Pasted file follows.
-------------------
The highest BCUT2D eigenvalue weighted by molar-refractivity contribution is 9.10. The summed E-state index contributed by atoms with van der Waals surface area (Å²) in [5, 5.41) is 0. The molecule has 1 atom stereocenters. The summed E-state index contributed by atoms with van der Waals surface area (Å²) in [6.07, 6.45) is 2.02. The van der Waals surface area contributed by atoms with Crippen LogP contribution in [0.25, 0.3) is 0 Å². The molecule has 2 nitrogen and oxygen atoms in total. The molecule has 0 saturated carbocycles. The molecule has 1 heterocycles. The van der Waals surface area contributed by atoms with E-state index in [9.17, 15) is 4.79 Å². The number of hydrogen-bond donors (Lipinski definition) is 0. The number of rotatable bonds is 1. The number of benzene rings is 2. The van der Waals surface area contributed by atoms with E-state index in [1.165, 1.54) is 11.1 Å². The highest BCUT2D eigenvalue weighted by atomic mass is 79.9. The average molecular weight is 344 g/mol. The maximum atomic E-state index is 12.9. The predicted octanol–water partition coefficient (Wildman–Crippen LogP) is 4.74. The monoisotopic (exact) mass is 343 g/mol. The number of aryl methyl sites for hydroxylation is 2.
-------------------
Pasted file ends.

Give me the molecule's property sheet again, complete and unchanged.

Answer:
The highest BCUT2D eigenvalue weighted by molar-refractivity contribution is 9.10. The summed E-state index contributed by atoms with van der Waals surface area (Å²) in [5, 5.41) is 0. The molecule has 1 atom stereocenters. The summed E-state index contributed by atoms with van der Waals surface area (Å²) in [6.07, 6.45) is 2.02. The van der Waals surface area contributed by atoms with Crippen LogP contribution in [0.25, 0.3) is 0 Å². The molecule has 2 nitrogen and oxygen atoms in total. The molecule has 0 saturated carbocycles. The molecule has 1 heterocycles. The van der Waals surface area contributed by atoms with E-state index in [9.17, 15) is 4.79 Å². The number of hydrogen-bond donors (Lipinski definition) is 0. The number of rotatable bonds is 1. The number of benzene rings is 2. The van der Waals surface area contributed by atoms with E-state index in [1.165, 1.54) is 11.1 Å². The highest BCUT2D eigenvalue weighted by atomic mass is 79.9. The average molecular weight is 344 g/mol. The maximum atomic E-state index is 12.9. The predicted octanol–water partition coefficient (Wildman–Crippen LogP) is 4.74. The monoisotopic (exact) mass is 343 g/mol. The number of aryl methyl sites for hydroxylation is 2.